What a learning experience I had at the Maryland/Delaware/West Virginia SCBWI (Society of Children’s Book Writers and Illustrators) conference this past weekend. Preliminary information promised a lot with the title “Creating Sparks: Kindle the Fire of Imagination.” It did not disappoint.
Award winning authors Richard Peck, Deborah Wiles, Sally Walker and Bobbie Pyron provided inspiration and practical instruction. I returned home with a notebook full of tips on how to improve my writing and ideas for future books.
I enjoyed learning from Richard Peck’s experience. Practical advice presented with humor. Bobbie Pyron showed the patience necessary to make your writing alive. I was amazed at the diligence and drive of Sally Walker in pursuing details for her non-fiction books.
Deborah Wiles was inspiring as she discussed using your imagination to invent the documentary novel. Editor Stacey Barney in “how to get an Editor (to fall in love with your manuscript) used audience participation. Differences in opinions and reasons for them provided a good example of why editorial opinions could differ so much. The conference ended with the rebelliousness of James Proimos, revealed through his presentation of “How to Write a Novel That Sells in Ten Weeks.” Again, humor and facts made for an interesting session.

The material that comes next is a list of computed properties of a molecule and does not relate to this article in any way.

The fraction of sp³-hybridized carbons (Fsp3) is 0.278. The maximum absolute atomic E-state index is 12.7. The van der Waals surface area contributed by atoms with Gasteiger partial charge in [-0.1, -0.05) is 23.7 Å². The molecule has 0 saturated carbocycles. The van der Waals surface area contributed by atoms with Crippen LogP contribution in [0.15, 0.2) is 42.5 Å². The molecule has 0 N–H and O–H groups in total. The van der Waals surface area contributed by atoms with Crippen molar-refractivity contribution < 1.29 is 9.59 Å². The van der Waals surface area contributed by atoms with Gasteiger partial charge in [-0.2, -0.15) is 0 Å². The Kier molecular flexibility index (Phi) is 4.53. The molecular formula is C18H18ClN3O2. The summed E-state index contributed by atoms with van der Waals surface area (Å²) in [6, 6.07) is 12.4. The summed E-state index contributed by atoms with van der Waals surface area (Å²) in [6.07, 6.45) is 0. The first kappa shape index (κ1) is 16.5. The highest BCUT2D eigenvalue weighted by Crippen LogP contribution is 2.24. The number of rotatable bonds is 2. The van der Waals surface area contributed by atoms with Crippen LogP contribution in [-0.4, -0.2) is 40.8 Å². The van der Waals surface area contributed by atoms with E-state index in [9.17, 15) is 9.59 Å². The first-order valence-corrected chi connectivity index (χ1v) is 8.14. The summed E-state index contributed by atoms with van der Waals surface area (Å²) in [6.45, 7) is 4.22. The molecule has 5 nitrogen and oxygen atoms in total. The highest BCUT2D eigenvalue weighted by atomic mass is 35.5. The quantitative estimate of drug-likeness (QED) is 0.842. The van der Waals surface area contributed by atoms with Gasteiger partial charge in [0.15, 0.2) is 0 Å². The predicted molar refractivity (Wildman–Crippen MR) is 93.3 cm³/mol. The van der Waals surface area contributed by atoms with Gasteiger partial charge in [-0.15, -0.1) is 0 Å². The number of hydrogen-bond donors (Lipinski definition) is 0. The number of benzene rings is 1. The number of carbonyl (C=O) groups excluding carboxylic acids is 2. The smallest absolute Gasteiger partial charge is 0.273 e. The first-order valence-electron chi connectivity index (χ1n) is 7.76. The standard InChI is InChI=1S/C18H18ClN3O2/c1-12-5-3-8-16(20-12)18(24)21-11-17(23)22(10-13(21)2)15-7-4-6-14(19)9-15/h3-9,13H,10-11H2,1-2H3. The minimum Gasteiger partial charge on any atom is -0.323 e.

I survived a detailed critique by agent Molly Jaffa of Folio Literary Agency. Just kidding. She combined praise for ideas and other aspects of the first 10 pages of the Middle Grade novel I am writing, with suggestions for ways to improve it. I was happy. You don’t ask for a critique if you think everything is perfect.
Molly led an Opening Pages workshop on Saturday discussing what first pages need to do, such as establishing stakes for the main character. There should be internal conflict, change, sacrifice, questioning. The opening pages need to introduce characters we can care about, build tension, and make us want to find out what happens next. It sounds like a lot, but we don’t want too much to happen within those first few pages.
Writing that is fresh and new is what she is looking for. She is not interested in trendy. I have a lot more hints written in my notebook, as well as books and authors she recommended we read and learn. Molly lost her voice later that day, but not her ability to communicate and provided more insight during panel discussions the next day.
I am writing more than I normally do in my blogs, but I was so inspired and motivated this weekend, I wanted to record some of my thoughts. More details from the conference will follow in future blogs.